2. Tigoskah*

    Wow, what perfect timing! I’m preparing to move and am planning on doing some research/exploration for a career change once I do, but I know I’ll need a job to pay expenses in the meantime. But this means I’m doing a lot of #6 – applying to roles I’m not really interested in, and trying to poke at the job listing to find the things about them I would connect with and enjoy. Having these specific questions as a starting place is a great resource, so thank you!

    1. Working Mom Having It All*

      I think the key there is to recalibrate what you read into the term “interested”.

      For one thing, interested doesn’t mean passionate. If you apply to a job, you were probably interested. You saw that job on a list of other openings and you applied to that one. What made you do that? Even if it’s “needed a job and met the qualifications for this one”, you can turn that into a reasonable interviewese answer.

      For another thing, drill into what made you apply for McJob A over McJob B? What made you want to try your hand as a barista rather than going to a temp agency? Even if you’re not obsessed with making the perfect latte, something about it spoke to you over bagging groceries or walking dogs.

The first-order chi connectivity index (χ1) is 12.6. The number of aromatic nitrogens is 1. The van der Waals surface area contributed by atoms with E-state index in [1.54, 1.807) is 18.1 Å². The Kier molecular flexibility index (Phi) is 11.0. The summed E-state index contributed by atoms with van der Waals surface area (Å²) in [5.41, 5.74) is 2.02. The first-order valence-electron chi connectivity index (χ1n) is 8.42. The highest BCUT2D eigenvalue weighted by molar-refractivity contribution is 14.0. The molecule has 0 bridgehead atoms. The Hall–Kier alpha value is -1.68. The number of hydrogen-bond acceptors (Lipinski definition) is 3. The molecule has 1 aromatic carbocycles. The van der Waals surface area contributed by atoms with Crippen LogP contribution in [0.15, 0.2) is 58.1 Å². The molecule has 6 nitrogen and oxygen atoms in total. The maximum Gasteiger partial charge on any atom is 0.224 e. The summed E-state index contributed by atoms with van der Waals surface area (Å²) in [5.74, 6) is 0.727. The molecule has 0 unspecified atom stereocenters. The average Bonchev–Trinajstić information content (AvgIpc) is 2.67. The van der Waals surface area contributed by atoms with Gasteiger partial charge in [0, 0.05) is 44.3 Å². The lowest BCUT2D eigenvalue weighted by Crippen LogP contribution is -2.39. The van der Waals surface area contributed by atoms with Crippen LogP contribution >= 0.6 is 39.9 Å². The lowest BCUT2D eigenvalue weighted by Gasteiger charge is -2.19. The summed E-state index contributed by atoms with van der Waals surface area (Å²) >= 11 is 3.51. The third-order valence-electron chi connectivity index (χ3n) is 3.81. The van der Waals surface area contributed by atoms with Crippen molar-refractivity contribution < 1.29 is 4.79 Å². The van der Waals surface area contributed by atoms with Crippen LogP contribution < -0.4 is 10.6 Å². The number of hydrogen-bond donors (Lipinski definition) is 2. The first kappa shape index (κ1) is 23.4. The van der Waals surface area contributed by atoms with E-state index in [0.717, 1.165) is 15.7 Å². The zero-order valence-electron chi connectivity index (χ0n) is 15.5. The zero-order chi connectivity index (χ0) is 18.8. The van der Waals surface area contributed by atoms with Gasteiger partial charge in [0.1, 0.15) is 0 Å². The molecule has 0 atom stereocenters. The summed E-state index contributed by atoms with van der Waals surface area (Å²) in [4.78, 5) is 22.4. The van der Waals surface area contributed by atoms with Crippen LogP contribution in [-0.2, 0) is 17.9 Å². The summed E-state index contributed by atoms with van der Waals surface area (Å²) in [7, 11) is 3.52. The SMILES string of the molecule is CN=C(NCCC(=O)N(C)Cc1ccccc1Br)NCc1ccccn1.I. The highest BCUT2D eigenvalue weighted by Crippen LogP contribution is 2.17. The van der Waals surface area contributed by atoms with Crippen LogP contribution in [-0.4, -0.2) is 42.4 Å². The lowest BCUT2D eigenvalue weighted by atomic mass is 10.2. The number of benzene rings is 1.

1. Tigoskah*

        That’s a really good reframing, I appreciate it! I do tend to have a bit of an “all or nothing” mentality (which I’m working on changing!) so keeping in mind that there’s a reason I chose to apply to A over B would help shed light on why the job was interesting to me in the first place.

  3. Seifer*

    I remember when I first started interviewing for jobs, this question would make me twitch. I’m interested in this job because it will pay me money, and money can be exchanged for goods and services. I wasn’t about to wax poetic about how I would love to build on my skills by becoming a cashier or something.

    As I got older and interviewed for jobs that weren’t… cashier at Target, it made more sense, but I always felt that it was dumb to ask when I was a sixteen year old wanting to make money so she could afford gas and band t-shirts. I was interested in the job because money. Please don’t make me lie through my teeth about how I think I’d be a great fit for stocking shelves because of my awesome organizational skills.

    1. dealing with dragons*

      same reason I’m bad at objectives on resumes! I’m glad the powers that be decided it was dumb. “I would like to exchange my time and skillset for money”

      1. NotAnotherManager!*

        This is exactly why I hate objectives on resumes! I assume that, if you’re sending in your resume, your objective is to see if the position is something you’d be willing to come in and do for appropriate compensation. I don’t think I’ve ever seen a resume objective that added something to a resume, and certainly a large number that detracted from it.

      2. PJs of Steven Tyler*